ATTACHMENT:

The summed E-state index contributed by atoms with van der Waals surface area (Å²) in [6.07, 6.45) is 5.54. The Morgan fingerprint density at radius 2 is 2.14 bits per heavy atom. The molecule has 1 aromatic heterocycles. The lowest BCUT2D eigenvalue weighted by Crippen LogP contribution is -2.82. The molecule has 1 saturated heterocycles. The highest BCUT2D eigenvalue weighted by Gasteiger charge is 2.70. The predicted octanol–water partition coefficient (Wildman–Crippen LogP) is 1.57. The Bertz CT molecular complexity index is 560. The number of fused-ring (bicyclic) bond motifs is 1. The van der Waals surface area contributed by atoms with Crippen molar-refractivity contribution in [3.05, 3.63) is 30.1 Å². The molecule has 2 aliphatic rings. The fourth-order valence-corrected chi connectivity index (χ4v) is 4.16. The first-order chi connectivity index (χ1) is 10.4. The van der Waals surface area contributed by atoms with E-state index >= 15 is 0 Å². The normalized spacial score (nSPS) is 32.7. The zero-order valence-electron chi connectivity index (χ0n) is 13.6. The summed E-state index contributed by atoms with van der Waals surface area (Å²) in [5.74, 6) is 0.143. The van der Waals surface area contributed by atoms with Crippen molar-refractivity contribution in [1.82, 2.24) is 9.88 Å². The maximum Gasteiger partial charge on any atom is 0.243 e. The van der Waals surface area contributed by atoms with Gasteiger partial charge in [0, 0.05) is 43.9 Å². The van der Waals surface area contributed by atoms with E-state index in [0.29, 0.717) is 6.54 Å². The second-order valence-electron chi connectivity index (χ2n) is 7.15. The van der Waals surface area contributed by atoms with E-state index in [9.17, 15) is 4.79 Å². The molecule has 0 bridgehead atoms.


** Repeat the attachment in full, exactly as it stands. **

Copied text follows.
The summed E-state index contributed by atoms with van der Waals surface area (Å²) in [6.07, 6.45) is 5.54. The Morgan fingerprint density at radius 2 is 2.14 bits per heavy atom. The molecule has 1 aromatic heterocycles. The lowest BCUT2D eigenvalue weighted by Crippen LogP contribution is -2.82. The molecule has 1 saturated heterocycles. The highest BCUT2D eigenvalue weighted by Gasteiger charge is 2.70. The predicted octanol–water partition coefficient (Wildman–Crippen LogP) is 1.57. The Bertz CT molecular complexity index is 560. The number of fused-ring (bicyclic) bond motifs is 1. The van der Waals surface area contributed by atoms with Crippen molar-refractivity contribution in [3.05, 3.63) is 30.1 Å². The molecule has 2 aliphatic rings. The fourth-order valence-corrected chi connectivity index (χ4v) is 4.16. The first-order chi connectivity index (χ1) is 10.4. The van der Waals surface area contributed by atoms with E-state index >= 15 is 0 Å². The normalized spacial score (nSPS) is 32.7. The zero-order valence-electron chi connectivity index (χ0n) is 13.6. The summed E-state index contributed by atoms with van der Waals surface area (Å²) in [5.74, 6) is 0.143. The van der Waals surface area contributed by atoms with Crippen molar-refractivity contribution in [1.82, 2.24) is 9.88 Å². The maximum Gasteiger partial charge on any atom is 0.243 e. The van der Waals surface area contributed by atoms with Gasteiger partial charge in [0, 0.05) is 43.9 Å². The van der Waals surface area contributed by atoms with E-state index in [0.29, 0.717) is 6.54 Å². The second-order valence-electron chi connectivity index (χ2n) is 7.15. The van der Waals surface area contributed by atoms with E-state index in [9.17, 15) is 4.79 Å². The molecule has 0 bridgehead atoms.